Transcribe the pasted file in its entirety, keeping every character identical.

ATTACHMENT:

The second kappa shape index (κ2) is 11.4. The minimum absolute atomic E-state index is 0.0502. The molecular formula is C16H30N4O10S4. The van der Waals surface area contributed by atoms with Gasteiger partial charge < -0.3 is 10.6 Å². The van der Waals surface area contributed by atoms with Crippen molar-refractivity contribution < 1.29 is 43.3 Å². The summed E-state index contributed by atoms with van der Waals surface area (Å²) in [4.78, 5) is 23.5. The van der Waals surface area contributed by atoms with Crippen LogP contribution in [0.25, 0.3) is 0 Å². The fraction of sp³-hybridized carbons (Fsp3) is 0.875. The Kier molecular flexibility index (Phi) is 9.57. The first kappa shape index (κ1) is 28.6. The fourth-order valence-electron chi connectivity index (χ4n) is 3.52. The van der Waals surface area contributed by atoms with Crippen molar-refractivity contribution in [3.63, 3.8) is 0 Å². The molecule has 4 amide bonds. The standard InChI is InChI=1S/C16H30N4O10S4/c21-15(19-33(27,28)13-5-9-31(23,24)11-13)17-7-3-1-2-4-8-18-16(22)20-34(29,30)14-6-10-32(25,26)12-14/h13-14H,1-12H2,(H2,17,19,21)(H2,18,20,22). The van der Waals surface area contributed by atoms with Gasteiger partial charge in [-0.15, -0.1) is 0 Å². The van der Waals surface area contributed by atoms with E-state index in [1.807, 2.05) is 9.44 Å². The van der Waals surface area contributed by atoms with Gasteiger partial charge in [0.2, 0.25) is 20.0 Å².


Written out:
The second kappa shape index (κ2) is 11.4. The minimum absolute atomic E-state index is 0.0502. The molecular formula is C16H30N4O10S4. The van der Waals surface area contributed by atoms with Gasteiger partial charge < -0.3 is 10.6 Å². The van der Waals surface area contributed by atoms with Crippen molar-refractivity contribution < 1.29 is 43.3 Å². The summed E-state index contributed by atoms with van der Waals surface area (Å²) in [4.78, 5) is 23.5. The van der Waals surface area contributed by atoms with Crippen LogP contribution in [0.25, 0.3) is 0 Å². The fraction of sp³-hybridized carbons (Fsp3) is 0.875. The Kier molecular flexibility index (Phi) is 9.57. The first kappa shape index (κ1) is 28.6. The fourth-order valence-electron chi connectivity index (χ4n) is 3.52. The van der Waals surface area contributed by atoms with Crippen molar-refractivity contribution in [3.63, 3.8) is 0 Å². The molecule has 4 amide bonds. The standard InChI is InChI=1S/C16H30N4O10S4/c21-15(19-33(27,28)13-5-9-31(23,24)11-13)17-7-3-1-2-4-8-18-16(22)20-34(29,30)14-6-10-32(25,26)12-14/h13-14H,1-12H2,(H2,17,19,21)(H2,18,20,22). The van der Waals surface area contributed by atoms with Gasteiger partial charge in [-0.15, -0.1) is 0 Å². The van der Waals surface area contributed by atoms with E-state index in [1.807, 2.05) is 9.44 Å². The van der Waals surface area contributed by atoms with Gasteiger partial charge in [0.2, 0.25) is 20.0 Å².